Carter's unsoliticited advice for Obama
My unsolicited advice for Obama about Carter: ignore him-- for both practical and political reasons. On the former, it's bad policy; on the latter, to borrow a phrase from Dave Ramsey, it's rarely wise to "take financial advice from broke people".
I have an old friend who used to be exceedingly even-keeled with two exceptions:
1.) someone criticizing the Baltimore Orioles; and
2.) someone claiming that Jimmy Carter had been a good president.
On the latter, I was able to help him by suggesting, instead of anger, to ask the asserter to name three good things from Carter's presidency. At most, you'll get one or two debatable propositions as evidence for the claim-- and the point is made.
Putting it another way: it is often said that Carter is our nation's finest ex-president. I'm not sure about that, but it tells you a lot of what you need to know about his presidency.
Here's Neil King Jr. in the WSJ on Carter's counsel to Obama on energy policy:
But Mr. Obama must now champion his $150 billion energy plans in the face of a sinking economy and oil prices that have fallen 70% since their record mid-summer high. Forces like these have killed at least four similar presidential efforts in the past....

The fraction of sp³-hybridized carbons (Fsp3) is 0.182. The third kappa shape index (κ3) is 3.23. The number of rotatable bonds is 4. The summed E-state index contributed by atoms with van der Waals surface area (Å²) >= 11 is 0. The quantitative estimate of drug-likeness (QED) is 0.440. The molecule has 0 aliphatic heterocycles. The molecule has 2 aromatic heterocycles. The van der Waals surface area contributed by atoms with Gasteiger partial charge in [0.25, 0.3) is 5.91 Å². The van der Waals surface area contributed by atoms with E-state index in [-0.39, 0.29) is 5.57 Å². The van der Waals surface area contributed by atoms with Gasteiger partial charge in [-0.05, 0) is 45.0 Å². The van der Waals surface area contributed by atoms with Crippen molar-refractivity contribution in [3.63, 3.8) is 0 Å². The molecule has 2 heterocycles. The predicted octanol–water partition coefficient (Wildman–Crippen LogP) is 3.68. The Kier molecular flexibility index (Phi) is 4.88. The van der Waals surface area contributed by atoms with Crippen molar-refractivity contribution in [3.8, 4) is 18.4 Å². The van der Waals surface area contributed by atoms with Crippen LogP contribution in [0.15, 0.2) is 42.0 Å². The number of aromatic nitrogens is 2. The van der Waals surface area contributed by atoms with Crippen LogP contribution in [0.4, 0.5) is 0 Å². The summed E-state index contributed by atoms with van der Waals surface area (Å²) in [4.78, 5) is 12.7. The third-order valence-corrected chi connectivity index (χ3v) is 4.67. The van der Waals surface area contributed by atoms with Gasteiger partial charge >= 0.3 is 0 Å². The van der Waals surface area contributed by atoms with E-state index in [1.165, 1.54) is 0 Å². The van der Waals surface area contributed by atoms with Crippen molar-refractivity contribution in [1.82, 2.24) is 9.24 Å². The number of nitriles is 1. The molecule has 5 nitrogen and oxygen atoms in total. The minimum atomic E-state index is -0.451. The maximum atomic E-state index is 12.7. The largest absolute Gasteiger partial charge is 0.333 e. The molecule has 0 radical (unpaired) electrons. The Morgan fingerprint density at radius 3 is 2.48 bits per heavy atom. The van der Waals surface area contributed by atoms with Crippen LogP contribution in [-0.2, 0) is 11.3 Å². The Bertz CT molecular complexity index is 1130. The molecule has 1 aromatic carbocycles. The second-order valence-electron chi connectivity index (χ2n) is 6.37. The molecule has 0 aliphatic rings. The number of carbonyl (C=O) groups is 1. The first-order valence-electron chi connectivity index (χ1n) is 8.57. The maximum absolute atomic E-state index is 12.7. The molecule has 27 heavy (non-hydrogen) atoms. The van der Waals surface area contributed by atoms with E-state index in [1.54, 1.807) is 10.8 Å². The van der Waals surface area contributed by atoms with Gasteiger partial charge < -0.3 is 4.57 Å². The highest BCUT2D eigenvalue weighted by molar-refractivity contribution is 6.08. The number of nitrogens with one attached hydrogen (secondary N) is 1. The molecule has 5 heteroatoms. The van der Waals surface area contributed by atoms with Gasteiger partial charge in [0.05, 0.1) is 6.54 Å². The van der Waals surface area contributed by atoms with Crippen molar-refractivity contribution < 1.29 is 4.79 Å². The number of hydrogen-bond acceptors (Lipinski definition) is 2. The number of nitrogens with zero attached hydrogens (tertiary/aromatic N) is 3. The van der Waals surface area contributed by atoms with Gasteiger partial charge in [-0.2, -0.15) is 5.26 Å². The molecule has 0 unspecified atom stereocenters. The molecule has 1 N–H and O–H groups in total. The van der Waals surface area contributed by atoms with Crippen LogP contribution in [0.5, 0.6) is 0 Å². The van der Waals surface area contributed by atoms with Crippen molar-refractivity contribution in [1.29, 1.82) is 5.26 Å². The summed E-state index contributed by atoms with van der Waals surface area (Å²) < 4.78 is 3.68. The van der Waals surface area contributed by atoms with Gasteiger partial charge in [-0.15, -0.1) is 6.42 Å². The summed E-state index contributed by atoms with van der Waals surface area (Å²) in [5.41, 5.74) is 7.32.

Mr. Carter offers Mr. Obama this advice: Try to inspire Americans to see the virtue in making energy sacrifices, a notoriously tough sell, especially in the face of falling prices. Get energy legislation to Congress quickly, during the presidential honeymoon. And stick with it.
"I think he can prevail if he does it early and with a great deal of dedication and enthusiasm -- and with tenacity," Mr. Carter says in an interview.
History isn't tilted in Mr. Obama's favor. Presidents all the way back to Richard Nixon -- whose "Project Independence" promised to make America independent from foreign oil by 1980 -- were thwarted by short attention spans, other urgent problems and gyrations in the energy market. President Ford set a similar target for 1985....Perhaps no other president staked more of his credibility on trying to wean the U.S. off foreign oil. Just two weeks into his presidency, Mr. Carter gave his famous "fireside chat" on energy. Clad in a yellow cardigan that now hangs in his presidential museum, he called on Americans to save energy by lowering their thermostats to 65 degrees during the day. Two months later, he called the energy crisis "the moral equivalent of war."
Later, in his most politically costly address dubbed by critics the "malaise speech," Mr. Carter announced a massive program to boost solar power and make synthetic fuel from coal. He vowed the U.S. would never again import more oil than it did in 1977.
But in that 1979 speech, he also described a nation gripped by a "crisis of the American spirit." Mr. Carter's foes seized on the gloomy language and said the president was blaming Americans for his own travails....